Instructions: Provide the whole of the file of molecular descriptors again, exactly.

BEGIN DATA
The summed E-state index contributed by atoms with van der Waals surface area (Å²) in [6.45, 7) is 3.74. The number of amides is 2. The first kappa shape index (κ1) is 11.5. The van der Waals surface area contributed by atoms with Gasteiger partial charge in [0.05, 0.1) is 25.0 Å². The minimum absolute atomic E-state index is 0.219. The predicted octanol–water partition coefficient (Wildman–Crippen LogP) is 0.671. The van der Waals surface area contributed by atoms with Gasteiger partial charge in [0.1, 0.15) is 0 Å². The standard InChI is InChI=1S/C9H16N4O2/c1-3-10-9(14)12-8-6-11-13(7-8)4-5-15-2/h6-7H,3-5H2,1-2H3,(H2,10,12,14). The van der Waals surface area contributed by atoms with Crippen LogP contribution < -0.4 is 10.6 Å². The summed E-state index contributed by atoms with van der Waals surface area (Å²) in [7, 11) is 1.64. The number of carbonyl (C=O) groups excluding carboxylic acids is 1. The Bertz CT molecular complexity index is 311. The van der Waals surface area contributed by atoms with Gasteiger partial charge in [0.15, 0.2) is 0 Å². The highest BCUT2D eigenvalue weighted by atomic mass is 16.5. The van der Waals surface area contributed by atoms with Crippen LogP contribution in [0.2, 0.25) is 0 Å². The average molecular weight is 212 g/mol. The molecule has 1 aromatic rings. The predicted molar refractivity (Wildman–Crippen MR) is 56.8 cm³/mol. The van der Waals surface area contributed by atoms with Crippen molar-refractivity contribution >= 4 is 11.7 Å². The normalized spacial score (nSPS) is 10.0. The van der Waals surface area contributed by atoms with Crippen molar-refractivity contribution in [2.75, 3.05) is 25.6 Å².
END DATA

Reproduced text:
The summed E-state index contributed by atoms with van der Waals surface area (Å²) in [6.45, 7) is 3.74. The number of amides is 2. The first kappa shape index (κ1) is 11.5. The van der Waals surface area contributed by atoms with Gasteiger partial charge in [0.05, 0.1) is 25.0 Å². The minimum absolute atomic E-state index is 0.219. The predicted octanol–water partition coefficient (Wildman–Crippen LogP) is 0.671. The van der Waals surface area contributed by atoms with Gasteiger partial charge in [0.1, 0.15) is 0 Å². The standard InChI is InChI=1S/C9H16N4O2/c1-3-10-9(14)12-8-6-11-13(7-8)4-5-15-2/h6-7H,3-5H2,1-2H3,(H2,10,12,14). The van der Waals surface area contributed by atoms with Crippen LogP contribution < -0.4 is 10.6 Å². The summed E-state index contributed by atoms with van der Waals surface area (Å²) in [7, 11) is 1.64. The number of carbonyl (C=O) groups excluding carboxylic acids is 1. The Bertz CT molecular complexity index is 311. The van der Waals surface area contributed by atoms with Gasteiger partial charge in [0.15, 0.2) is 0 Å². The highest BCUT2D eigenvalue weighted by atomic mass is 16.5. The van der Waals surface area contributed by atoms with Crippen LogP contribution in [0.2, 0.25) is 0 Å². The average molecular weight is 212 g/mol. The molecule has 1 aromatic rings. The predicted molar refractivity (Wildman–Crippen MR) is 56.8 cm³/mol. The van der Waals surface area contributed by atoms with Crippen molar-refractivity contribution >= 4 is 11.7 Å². The normalized spacial score (nSPS) is 10.0. The van der Waals surface area contributed by atoms with Crippen molar-refractivity contribution in [2.75, 3.05) is 25.6 Å².